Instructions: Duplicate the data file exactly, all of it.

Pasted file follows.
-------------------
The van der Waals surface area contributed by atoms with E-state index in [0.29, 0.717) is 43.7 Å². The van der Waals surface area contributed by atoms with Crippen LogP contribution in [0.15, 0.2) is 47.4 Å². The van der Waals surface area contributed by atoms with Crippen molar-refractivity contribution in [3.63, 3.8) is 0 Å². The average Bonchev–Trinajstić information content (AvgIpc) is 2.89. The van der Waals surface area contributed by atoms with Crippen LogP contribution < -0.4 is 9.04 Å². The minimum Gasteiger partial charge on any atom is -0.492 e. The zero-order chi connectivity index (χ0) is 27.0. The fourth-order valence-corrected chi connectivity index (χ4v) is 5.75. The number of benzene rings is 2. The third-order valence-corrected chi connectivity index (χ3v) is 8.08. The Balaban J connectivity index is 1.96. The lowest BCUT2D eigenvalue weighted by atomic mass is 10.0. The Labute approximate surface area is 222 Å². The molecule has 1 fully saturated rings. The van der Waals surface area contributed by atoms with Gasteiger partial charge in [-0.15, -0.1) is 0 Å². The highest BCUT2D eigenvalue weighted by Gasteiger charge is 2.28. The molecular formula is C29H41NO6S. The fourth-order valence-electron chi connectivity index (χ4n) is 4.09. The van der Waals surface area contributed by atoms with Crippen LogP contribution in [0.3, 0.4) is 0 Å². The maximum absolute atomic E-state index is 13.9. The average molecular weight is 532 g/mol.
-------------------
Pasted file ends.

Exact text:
The van der Waals surface area contributed by atoms with E-state index in [0.29, 0.717) is 43.7 Å². The van der Waals surface area contributed by atoms with Crippen LogP contribution in [0.15, 0.2) is 47.4 Å². The van der Waals surface area contributed by atoms with Crippen molar-refractivity contribution in [3.63, 3.8) is 0 Å². The average Bonchev–Trinajstić information content (AvgIpc) is 2.89. The van der Waals surface area contributed by atoms with Crippen LogP contribution < -0.4 is 9.04 Å². The minimum Gasteiger partial charge on any atom is -0.492 e. The zero-order chi connectivity index (χ0) is 27.0. The fourth-order valence-corrected chi connectivity index (χ4v) is 5.75. The number of benzene rings is 2. The third-order valence-corrected chi connectivity index (χ3v) is 8.08. The Balaban J connectivity index is 1.96. The lowest BCUT2D eigenvalue weighted by atomic mass is 10.0. The Labute approximate surface area is 222 Å². The molecule has 1 fully saturated rings. The van der Waals surface area contributed by atoms with Gasteiger partial charge in [-0.15, -0.1) is 0 Å². The highest BCUT2D eigenvalue weighted by Gasteiger charge is 2.28. The molecular formula is C29H41NO6S. The fourth-order valence-electron chi connectivity index (χ4n) is 4.09. The van der Waals surface area contributed by atoms with Crippen LogP contribution in [0.3, 0.4) is 0 Å². The maximum absolute atomic E-state index is 13.9. The average molecular weight is 532 g/mol.